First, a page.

I made it back to the main stage to catch a set I had been looking forward to. American songster Dom Flemons of Carolina Chocolate Drops fame is an archivist and historian regarding African-American folk and roots music. He is also an accomplished multi-instrumentalist and is carrying on the use of many traditional instruments such as the rhythm bones, quills and fife. He has recorded several blues albums, and his most recent Grammy-nominated offering, Black Cowboys, addresses the role of freed slaves in the settling of the west. His encyclopedic knowledge and musicianship made this a great educational experience for the audience. His songs ranged from the more traditionally known songs like “Two Dollar Bill” to old blues songs like “Wild Ox Moan.”
Hawktail is composed of four nationally-known musicians who have joined together to make some music. Brittany Haas began her career at age 14 touring with Darol Anger. She recorded four albums with the “chamber-grass” band Crooked Still and has performed with many major artists, including Bela Fleck and Steve Martin. In 2015 she joined the David Rawlings Machine with Gillian Welch and is now a part of the house band on Chris Thile’s “Live from Here” radio show on PBS. Paul Kowert is best known as the classically trained bass player with the Punch Brothers. Jordan Tice is a well-known solo artist who has also played with David Rawlings. Dominick Leslie is a mandolin prodigy; winner of the Merlefest mandolin contest, he has studied with Chris Thile and is currently also playing with Phoebe Hunt and the Gatherers, who followed Hawktail on stage. Hawktail’s set demonstrated amazing virtuosity (several of them are classically trained), yet was clearly accessible and based in roots music traditions. The fiddle/bowed bass interactions were particularly mesmerizing, but the whole set was masterful.
Phoebe Hunt and the Gatherers
Providing an exciting conclusion to a full day of music, Saturday night headliner Phoebe Hunt is an Americana phenomenon. From her Austin roots, with strains of Appalachian string music and sensibilities touched by a life-changing meditation retreat to India, Hunt approaches music as a healing force (she did a TED talk about music and the community). She has been involved with Dustin Welch’s Soldier Songs and Voices, a program to involve veterans and their spouses in songwriting as a healing force. Her powerful vocals and fiddle and the instrumental interplay with her excellent band (including her husband/mandolinist, the aforementioned Dominick Leslie) left the audience wanting more. Her performance of “Pink and Blue” from her most recent album Shanti’s Shadow was a masterful combination of introspective lyrics and stringed interplay, “Just for Tonight” a sultry romantic fantasy, “Road to Kolhapor” a Grisman-esque exercise in musicianship. It was a great way to end the night.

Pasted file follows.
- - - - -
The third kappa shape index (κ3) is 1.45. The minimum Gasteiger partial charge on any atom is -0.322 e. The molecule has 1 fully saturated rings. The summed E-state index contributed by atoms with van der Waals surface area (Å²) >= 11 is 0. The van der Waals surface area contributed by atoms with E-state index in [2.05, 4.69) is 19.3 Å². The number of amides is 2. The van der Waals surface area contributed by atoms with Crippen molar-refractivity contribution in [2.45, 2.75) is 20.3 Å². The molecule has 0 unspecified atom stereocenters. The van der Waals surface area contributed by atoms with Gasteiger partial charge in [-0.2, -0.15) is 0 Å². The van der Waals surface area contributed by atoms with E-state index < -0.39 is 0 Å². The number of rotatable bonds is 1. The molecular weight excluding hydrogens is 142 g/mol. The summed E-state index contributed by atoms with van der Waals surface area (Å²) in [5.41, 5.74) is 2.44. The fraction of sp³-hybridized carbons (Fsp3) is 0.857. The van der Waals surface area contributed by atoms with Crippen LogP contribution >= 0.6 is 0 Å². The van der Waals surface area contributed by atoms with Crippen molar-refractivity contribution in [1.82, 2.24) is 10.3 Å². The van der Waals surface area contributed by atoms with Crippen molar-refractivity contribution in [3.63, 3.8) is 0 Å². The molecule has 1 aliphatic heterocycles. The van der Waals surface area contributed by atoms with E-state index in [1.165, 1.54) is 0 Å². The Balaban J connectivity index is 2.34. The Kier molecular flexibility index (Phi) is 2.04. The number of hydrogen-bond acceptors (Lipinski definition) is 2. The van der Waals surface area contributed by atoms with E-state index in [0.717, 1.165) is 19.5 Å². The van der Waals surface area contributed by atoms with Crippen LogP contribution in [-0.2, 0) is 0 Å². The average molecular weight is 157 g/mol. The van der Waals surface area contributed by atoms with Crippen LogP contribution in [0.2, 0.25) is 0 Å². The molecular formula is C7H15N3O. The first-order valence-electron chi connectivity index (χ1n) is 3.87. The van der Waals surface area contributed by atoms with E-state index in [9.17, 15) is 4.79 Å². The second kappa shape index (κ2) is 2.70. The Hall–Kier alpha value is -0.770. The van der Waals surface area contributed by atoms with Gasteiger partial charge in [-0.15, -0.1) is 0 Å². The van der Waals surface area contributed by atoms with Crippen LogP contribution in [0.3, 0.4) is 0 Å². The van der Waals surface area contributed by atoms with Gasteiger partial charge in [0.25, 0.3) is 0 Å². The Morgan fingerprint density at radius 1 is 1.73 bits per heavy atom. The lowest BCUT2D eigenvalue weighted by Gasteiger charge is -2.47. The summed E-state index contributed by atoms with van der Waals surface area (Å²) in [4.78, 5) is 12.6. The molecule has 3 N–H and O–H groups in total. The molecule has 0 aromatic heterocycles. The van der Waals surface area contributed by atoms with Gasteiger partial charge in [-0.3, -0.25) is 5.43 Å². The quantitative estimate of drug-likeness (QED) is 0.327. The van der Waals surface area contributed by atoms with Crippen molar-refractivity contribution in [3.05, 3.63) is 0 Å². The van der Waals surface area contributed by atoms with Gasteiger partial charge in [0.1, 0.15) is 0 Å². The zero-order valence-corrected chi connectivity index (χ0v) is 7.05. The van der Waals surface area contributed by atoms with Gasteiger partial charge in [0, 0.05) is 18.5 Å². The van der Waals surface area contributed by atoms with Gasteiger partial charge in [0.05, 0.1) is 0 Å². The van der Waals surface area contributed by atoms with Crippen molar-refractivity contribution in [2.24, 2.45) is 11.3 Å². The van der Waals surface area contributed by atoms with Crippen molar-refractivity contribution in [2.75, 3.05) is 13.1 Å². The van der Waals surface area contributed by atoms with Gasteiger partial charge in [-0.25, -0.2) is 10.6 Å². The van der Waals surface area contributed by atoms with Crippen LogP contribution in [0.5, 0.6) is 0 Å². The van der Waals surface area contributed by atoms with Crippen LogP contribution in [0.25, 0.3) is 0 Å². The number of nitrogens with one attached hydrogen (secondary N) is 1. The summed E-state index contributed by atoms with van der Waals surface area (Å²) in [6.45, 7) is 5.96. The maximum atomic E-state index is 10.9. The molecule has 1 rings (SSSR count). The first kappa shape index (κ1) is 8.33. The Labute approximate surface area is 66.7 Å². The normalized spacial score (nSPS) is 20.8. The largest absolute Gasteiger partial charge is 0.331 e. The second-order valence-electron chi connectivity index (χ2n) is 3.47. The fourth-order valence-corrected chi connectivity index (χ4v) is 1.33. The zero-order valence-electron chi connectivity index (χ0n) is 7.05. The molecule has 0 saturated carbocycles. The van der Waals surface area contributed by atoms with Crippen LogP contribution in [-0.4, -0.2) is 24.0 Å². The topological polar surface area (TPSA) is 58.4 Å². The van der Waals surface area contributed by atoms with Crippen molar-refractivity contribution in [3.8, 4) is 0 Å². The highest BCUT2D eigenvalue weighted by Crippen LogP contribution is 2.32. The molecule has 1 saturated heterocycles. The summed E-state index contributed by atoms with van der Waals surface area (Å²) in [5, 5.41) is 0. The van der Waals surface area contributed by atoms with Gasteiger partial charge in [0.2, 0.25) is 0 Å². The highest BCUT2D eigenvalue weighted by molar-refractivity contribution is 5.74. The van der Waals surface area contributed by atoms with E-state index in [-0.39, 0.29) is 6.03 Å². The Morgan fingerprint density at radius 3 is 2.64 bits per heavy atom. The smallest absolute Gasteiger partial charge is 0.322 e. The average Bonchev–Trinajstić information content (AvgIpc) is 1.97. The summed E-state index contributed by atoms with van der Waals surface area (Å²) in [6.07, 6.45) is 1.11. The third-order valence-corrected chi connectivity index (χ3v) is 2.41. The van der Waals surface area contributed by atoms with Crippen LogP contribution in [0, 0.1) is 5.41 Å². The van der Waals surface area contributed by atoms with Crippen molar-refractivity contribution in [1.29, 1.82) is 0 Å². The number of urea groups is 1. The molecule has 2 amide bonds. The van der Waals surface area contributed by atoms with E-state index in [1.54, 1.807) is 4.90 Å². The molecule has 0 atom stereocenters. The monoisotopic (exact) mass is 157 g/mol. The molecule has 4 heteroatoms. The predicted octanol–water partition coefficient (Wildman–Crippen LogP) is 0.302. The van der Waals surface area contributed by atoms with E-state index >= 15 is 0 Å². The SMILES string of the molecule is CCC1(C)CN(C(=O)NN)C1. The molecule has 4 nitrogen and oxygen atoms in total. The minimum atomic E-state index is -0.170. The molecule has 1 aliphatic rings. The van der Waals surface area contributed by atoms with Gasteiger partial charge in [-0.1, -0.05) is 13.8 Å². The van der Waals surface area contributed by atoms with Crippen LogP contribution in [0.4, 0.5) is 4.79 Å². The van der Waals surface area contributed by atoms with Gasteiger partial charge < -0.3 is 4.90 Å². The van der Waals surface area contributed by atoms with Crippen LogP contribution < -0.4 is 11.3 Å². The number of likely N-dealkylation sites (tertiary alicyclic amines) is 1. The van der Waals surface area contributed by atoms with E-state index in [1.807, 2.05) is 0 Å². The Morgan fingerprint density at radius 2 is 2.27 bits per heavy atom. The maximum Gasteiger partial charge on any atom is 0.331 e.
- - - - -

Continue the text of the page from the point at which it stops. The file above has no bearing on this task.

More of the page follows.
The morning was a chance to catch local legend Red Henry and his son Chris play, but we were all aware of a threatening serious thunderstorm. The decision was made to move the final three acts to the covered Picking Stage, and as the first set began, the storm hit with intensity: lots of lightning strikes, and lots of water. The Four Troubadours soldiered on. All were close friends of Gamble Rogers, and their set has been a part of every previous festival, all 23 of them. Singer/songwriter Larry Mangum, guitar champion Charley Simmons, Bob Patterson (known as the festival guru), and Jim Carrick’s guitar playing and baritone singing made the rain bearable. The interaction of these old friends and the support from the audience was nostalgic for many long-time attendees of this festival.
While the rain continued, the crowd remained committed, and the last two performers were perfectly chosen to exemplify the life of Gamble Rogers as a troubadour. Both are known for their thoughtful and creative songwriting, and both have traveled and played in mostly small and medium sized venues for all of their careers.
I’ve known Pierce Pettis for many years. He is one of the great songwriters and storytellers who have made a life for themselves by playing wherever and whenever they can. Pierce’s songs have been recorded by Garth Brooks, Joan Baez, and Dar Williams, and he even once co-wrote a song with Dion Dimucci (Dion and the Belmonts). His most recent album (his eighth) is a classic example of his emotional songwriting and his distinctive open-tuning guitar playing, and he played a number of songs from that new release, Father’s Son. Many of his songs are autobiographical; “The Adventures of Me” describes his life on the road and the challenges it presents. “Mr. Zeidman” tells the true story of a tailor and dressmaker from his home town who kept a terrible secret; it moved many to tears. He has written some of my very favorite songs, and it was great to see the audience, as wet as they were, respond to his carefully crafted songs.
An Oklahoma boy who found himself in Nashville writing songs, Verlon has a long and storied career as a writer, but is probably best known as being Guy Clark’s sideman and co-writer for almost thirty years. Randy Travis, Kenny Rogers, Trisha Yearwood, Jimmy Buffett, and many others have recorded his songs, and the songs he co-wrote with Guy Clark have become classics, including “The Guitar” and “Boats to Build”. He is a masterful guitar player and flat-picker. A Verlon Thompson show is like viewing a tapestry of his life: his family, his life of the road with Guy, and the humor of the music business. He included many favorites, including “Darwietta’s Mandolin”, a rollicking tribute to his mother that includes some amazing guitar breaks; “Caddo County”, a song written about his father who just passed away three weeks before this festival, and left both Verlon and his audience in tears; and one of my favorite songs, “The Cape”. Verlon is a musical master, an engaging storyteller, and an all-around nice guy. He was a fitting conclusion to a festival dedicated to someone with similar traits: Gamble Rogers.
Review and all photographs by Rick Davidson